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Iran-backed militia behind Irbil rocket attack, says Iraqi Kurdish Security Agency

Irbil International Airport (Jeffrey Beall/Flickr)

This article was originally published by Radio Free Europe/Radio Liberty and is reprinted with permission.

A suspected Iran-backed militia launched at least six rockets near U.S. troops stationed at Irbil airport in the semiautonomous Kurdistan Region of Iraq.

Iraqi Kurdistan’s counterterrorism service blamed the September 30 attack on the Popular Mobilization Forces (PMF), an Iraqi state paramilitary organization dominated by Iran-backed groups.

“Six rockets were launched from the borders of the Sheikh Amir village in Nineveh Province by the Popular Mobilization Forces who were targeting (U.S.-led) coalition forces in Irbil International Airport,” the service said.

U.S. Army Colonel Wayne Marotto, a spokesman for the U.S.-led coalition against the Islamic State extremist group, said initial reports were that indirect fire did not land on coalition forces in Irbil. “There was no damage or casualties. Incident is under investigation,” he posted on Twitter.

The area where the rockets landed is also near the headquarters of the Kurdistan Democratic Party of Iran (KDP-I), an armed Iranian opposition group that has been based in Iraq’s Kurdistan Region for years.

On Twitter, the KDP-I said one of the rockets landed near its headquarters. It was unclear if the intended target of the rocket barrage was U.S. forces or the KDP-I. Iran has previously carried out strikes on KDP-I bases and assassinated its exiled leadership in Iraqi Kurdistan and Europe.

The rocket attack comes amid reports that the United States is threatening to close its Baghdad Embassy unless the Iraqi government reins in Iran-backed militias blamed for launching dozens of rocket attacks in recent months on the U.S. mission in the Green Zone and bases housing U.S. troops.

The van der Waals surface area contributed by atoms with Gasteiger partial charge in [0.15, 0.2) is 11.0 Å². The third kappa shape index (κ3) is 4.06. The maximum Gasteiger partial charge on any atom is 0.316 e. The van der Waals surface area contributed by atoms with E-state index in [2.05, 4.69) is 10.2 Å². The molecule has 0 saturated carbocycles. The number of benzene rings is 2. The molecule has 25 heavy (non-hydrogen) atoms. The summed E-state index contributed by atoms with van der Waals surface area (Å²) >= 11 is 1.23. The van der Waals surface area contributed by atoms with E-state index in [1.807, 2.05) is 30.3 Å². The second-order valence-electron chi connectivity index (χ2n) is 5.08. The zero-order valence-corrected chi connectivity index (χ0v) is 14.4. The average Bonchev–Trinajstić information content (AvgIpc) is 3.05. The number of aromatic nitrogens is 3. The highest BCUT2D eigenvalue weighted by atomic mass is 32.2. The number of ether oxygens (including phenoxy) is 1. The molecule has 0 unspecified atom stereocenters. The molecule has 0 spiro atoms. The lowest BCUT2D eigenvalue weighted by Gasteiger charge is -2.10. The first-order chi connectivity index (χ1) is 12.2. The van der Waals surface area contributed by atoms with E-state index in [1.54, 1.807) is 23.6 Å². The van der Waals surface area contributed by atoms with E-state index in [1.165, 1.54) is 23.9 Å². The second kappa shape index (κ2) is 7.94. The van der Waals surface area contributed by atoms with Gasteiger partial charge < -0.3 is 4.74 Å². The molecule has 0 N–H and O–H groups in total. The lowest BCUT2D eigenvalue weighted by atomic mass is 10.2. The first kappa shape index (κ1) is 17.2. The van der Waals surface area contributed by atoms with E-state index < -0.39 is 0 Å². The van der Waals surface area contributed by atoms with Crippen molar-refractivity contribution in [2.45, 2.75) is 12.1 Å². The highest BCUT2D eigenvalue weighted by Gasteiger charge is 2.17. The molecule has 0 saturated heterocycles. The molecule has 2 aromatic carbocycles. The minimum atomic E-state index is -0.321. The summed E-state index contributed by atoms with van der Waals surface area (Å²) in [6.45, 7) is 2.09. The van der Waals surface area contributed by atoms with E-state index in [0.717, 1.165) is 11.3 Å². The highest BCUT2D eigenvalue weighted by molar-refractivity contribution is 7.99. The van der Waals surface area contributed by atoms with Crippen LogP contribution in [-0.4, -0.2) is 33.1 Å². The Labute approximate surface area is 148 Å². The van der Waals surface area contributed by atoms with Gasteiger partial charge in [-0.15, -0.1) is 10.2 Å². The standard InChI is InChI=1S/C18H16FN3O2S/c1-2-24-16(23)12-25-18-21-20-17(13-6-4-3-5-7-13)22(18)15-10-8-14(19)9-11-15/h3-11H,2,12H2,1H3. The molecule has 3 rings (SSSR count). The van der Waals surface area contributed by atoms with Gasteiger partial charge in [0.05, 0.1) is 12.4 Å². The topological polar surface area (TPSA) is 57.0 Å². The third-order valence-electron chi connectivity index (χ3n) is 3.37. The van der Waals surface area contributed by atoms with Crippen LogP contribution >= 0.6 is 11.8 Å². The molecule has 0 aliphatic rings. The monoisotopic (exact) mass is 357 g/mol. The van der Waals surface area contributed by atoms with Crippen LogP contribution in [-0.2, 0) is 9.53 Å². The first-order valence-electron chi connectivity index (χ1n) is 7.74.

Media reports have suggested Washington could move diplomatic staff to Irbil, the capital of the Kurdistan Region that has its own security forces and is considered safe.

Powerful Factions

Since taking up office in May, Iraqi Prime Minister Mustafa al-Kadhimi has struggled to curb Iran-backed militias, some of which are backed by powerful political factions and intertwined with the country’s security forces.

Earlier on September 30, Kadhimi pledged in a meeting with top diplomats to protect foreign missions and limit the possession of weapons to state forces following a U.S. threat to shut down its embassy in Baghdad.

“Those who carry out attacks on foreign missions are seeking to destabilize Iraq and sabotage its regional and international relations,” Kadhimi told 25 foreign emissaries, including the U.S. ambassador.

Kurdish Prime Minister Masrour Barzani condemned the attack near Irbil and called on Kadhimi to ensure that those responsible are held accountable.

Iraq, which has close ties with both the United States and Iran, has long worried about becoming a battlefield in escalating tensions between Washington and Tehran.

In January, a U.S. drone strike near Baghdad airport killed top Iranian commander Qasem Soleimani.

His death led Iran to retaliate by firing ballistic missiles at Iraqi bases housing U.S. troops that came close to unleashing a full-blown war between Iran and the United States.

Abu Mahdi al-Muhandis, the leader of the Iran-backed Kataib Hizbullah militia and deputy head of the PMF, was also killed in the January strike that targeted Soleimani.

Kataib Hizbullah and affiliated Iran-backed militia have been linked to the rocket attacks on U.S. forces in Iraq, including one in late December that killed a U.S. defense contractor and wounded several U.S. and Iraqi soldiers at a military base in the northern Iraqi city of Kirkuk.